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What is the future of working from home?

13 Apr 2020


Work from home

What is the future of working from home?

A few years ago, working from home was a laughable concept for most companies. However, almost a month into the pandemic businesses are slowly transitioning their workforce to work from their homes.
At COdesign, a digital marketing agency based in Bangladesh, the shift to Work From Home began early February giving them a headstart when it came to adjusting to a new culture.

Here’s what we can learn from COdesign’s work from home culture and daily work routine.

1. Make sure you have the right software


Communications is the foundation of functioning work culture. The greatest challenge your team will face in these trying times is those of how to communicate effectively, especially with large teams. Thankfully, services like Zoom and Google Hangouts have announced that all premier features (that paid users have access to) will be made open for the public. Choose an either tool for office meetings or one on one conversations.

Communications is at the heart of our work culture. The greatest challenge we faced initially, was establishing communication channels. It was especially difficult with bigger teams. Eventually, though, services like Zoom and Google Hangouts played a huge part in the daily meetings with clients and internal teams.

Note that Zoom and Hangouts both have been made free during the Covid-19 quarantine period.  Also, feel free to see Slack and Microsoft teams for professional chat software.


A lot of organizations prefer the use of pen drives over cloud services. It is understandable that new technologies can be terrifying. But if there ever was any time to adopt cloud storage, now is the team. Since the lockdown, we have been openly collaborating with shared files on Google docs which allow multiple authors to work on a single file simultaneously. 

Sharing files will be much easier as well since all changes made on the drive are updated in real-time.

Project Management

All good companies have their processes thoroughly documented. Start from organizing your task list, essentially dividing large tasks into smaller jobs before you assign them on to your team members. Project management tools help a lot in this process.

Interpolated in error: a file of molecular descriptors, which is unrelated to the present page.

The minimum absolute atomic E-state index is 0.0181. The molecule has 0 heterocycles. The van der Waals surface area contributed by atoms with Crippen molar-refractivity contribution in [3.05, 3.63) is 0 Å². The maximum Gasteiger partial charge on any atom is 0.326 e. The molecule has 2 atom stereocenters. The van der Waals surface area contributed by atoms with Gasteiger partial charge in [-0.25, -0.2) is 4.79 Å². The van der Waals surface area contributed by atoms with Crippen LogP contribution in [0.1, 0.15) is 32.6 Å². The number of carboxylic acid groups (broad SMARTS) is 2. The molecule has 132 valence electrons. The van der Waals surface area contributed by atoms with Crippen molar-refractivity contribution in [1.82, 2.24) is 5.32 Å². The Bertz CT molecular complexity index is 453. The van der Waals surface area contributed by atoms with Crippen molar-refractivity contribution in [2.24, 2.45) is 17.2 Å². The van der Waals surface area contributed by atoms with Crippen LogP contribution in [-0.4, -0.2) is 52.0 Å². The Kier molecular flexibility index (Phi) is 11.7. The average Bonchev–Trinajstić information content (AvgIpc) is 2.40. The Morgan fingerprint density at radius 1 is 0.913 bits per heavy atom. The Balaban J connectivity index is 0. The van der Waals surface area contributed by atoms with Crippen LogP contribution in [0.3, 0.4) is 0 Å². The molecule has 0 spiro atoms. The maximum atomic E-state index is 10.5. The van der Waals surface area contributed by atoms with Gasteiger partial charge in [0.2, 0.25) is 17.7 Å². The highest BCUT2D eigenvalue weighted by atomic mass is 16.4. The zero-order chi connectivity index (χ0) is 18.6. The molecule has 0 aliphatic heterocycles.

You can use tools like Asana, Monday.com, and Trello for your project management needs and use them to remotely keep track of the work in your company.

2. Define a work process and ground rules

Define the rules of engagement

It is difficult to translate your office culture into a remote setting. This is why it is important to discuss ground rules and work processes. Create a list of processes that can not easily be imitated in a remote setting. Discuss with your team, how to substitute those processes. 

Ideally, you can start with:

  • Set up a time for teams to meet up (for teleconferences).
  • Assign tasks to individuals and teams separately.
  • Note down tasks in your project management tool.
  • Break down tasks into smaller tasks that can be finished within hours or a day.
  • Set up deadlines.
  • Move all-important local files into the cloud.
  • Use chat tools like slack for a quick one to one communication and file sharing.

Fewer Meetings more Emails

Can we all agree that most meetings are a waste of time? Thank you. It is true that most meetings can be completed through a simple email. So why not do just that. Keep meetings to a minimum and Emails to a maximum. 

Github, with one of the largest work from home programs of any company in the world, swears by their Emails over meetings approach. 

Follow Github and only go for meetings when an Email just won’t suffice.

3. Ensure Employees maintain accountability

Despite the work from the home mandate, companies and employees must still deliver. Your clients are still expecting to get deliveries on time and there is no room for slacking. Keep your employees just as accountable in a remote setting. 

Make sure that you’ve doubled down on your processes and have your task lists prepared in advance. All tasks are assigned with their due deadlines and alerts are set in place a day before submission. Expect your employees to report on these tasks after completion with tangible results. 

Additionally, it is advisable that you keep trust in your employees and allow them to focus on results rather than formalities. Don’t be the big brother employer who spies on their employees. This is a sure-fire way to break trust and create a demoralized workforce. Instead, ensure that work is regularly scheduled and updated on the project management software.

If you’ve set up your project management tools properly and assigned tasks in order, you should be able to see progress in real-time at the end of the day. In a remote environment, your employees should be trusted to show their work within the deadlines and milestones set by you or the management. 

4. Trust your employees

This is a fact that holds true to both office and remote employees. Have faith in the people you hire.

In a more flexible environment such as one’s home, the responsibility is on the employee to complete his duties. We must accept that a lot of things are out of our control and that’s okay. Some employees will fall asleep in the middle of the afternoon, others will take a long lunch break. But as you transition into this new normal, we need to stop worrying about these things and adopt a new mindset. 

Like the times they are changing, we not only shift our workforce from one place to another, we are shifting an entire culture. One by one, every office in every corner of the world. It’s gonna be a painful process but ultimately, all worth it in the end.

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